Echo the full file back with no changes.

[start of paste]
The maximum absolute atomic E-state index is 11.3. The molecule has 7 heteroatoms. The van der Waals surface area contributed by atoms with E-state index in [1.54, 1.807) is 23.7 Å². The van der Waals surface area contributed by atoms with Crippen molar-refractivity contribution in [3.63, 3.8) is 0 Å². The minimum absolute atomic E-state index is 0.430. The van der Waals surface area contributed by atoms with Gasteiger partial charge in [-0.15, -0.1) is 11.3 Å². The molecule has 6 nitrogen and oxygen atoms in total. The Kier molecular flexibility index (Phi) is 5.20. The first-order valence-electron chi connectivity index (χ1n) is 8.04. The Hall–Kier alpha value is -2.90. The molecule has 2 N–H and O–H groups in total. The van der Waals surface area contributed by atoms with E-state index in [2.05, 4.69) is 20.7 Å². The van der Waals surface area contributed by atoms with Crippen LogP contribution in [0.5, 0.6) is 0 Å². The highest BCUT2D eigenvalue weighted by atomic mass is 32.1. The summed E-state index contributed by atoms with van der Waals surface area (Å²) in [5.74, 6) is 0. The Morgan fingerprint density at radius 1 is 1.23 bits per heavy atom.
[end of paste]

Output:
The maximum absolute atomic E-state index is 11.3. The molecule has 7 heteroatoms. The van der Waals surface area contributed by atoms with E-state index in [1.54, 1.807) is 23.7 Å². The van der Waals surface area contributed by atoms with Crippen molar-refractivity contribution in [3.63, 3.8) is 0 Å². The minimum absolute atomic E-state index is 0.430. The van der Waals surface area contributed by atoms with Gasteiger partial charge in [-0.15, -0.1) is 11.3 Å². The molecule has 6 nitrogen and oxygen atoms in total. The Kier molecular flexibility index (Phi) is 5.20. The first-order valence-electron chi connectivity index (χ1n) is 8.04. The Hall–Kier alpha value is -2.90. The molecule has 2 N–H and O–H groups in total. The van der Waals surface area contributed by atoms with E-state index in [2.05, 4.69) is 20.7 Å². The van der Waals surface area contributed by atoms with Crippen LogP contribution in [0.5, 0.6) is 0 Å². The highest BCUT2D eigenvalue weighted by atomic mass is 32.1. The summed E-state index contributed by atoms with van der Waals surface area (Å²) in [5.74, 6) is 0. The Morgan fingerprint density at radius 1 is 1.23 bits per heavy atom.